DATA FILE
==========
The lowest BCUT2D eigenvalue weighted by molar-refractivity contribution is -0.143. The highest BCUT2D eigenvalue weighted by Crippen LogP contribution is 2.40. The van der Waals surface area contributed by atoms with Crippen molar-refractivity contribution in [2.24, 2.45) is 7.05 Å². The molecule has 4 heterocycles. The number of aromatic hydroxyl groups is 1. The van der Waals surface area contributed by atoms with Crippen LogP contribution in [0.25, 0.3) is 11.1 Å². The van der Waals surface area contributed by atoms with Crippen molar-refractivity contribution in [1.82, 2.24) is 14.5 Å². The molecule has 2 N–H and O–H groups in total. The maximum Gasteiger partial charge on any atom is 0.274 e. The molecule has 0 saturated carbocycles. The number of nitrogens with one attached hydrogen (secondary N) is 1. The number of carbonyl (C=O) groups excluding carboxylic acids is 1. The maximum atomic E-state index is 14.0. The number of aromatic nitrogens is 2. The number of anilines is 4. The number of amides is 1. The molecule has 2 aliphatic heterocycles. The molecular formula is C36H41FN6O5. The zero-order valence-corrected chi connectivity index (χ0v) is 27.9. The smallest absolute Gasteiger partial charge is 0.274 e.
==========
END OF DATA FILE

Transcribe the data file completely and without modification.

The lowest BCUT2D eigenvalue weighted by molar-refractivity contribution is -0.143. The highest BCUT2D eigenvalue weighted by Crippen LogP contribution is 2.40. The van der Waals surface area contributed by atoms with Crippen molar-refractivity contribution in [2.24, 2.45) is 7.05 Å². The molecule has 4 heterocycles. The number of aromatic hydroxyl groups is 1. The van der Waals surface area contributed by atoms with Crippen LogP contribution in [0.25, 0.3) is 11.1 Å². The van der Waals surface area contributed by atoms with Crippen molar-refractivity contribution in [1.82, 2.24) is 14.5 Å². The molecule has 2 N–H and O–H groups in total. The maximum Gasteiger partial charge on any atom is 0.274 e. The molecule has 0 saturated carbocycles. The number of nitrogens with one attached hydrogen (secondary N) is 1. The number of carbonyl (C=O) groups excluding carboxylic acids is 1. The maximum atomic E-state index is 14.0. The number of aromatic nitrogens is 2. The number of anilines is 4. The number of amides is 1. The molecule has 2 aliphatic heterocycles. The molecular formula is C36H41FN6O5. The zero-order valence-corrected chi connectivity index (χ0v) is 27.9. The smallest absolute Gasteiger partial charge is 0.274 e.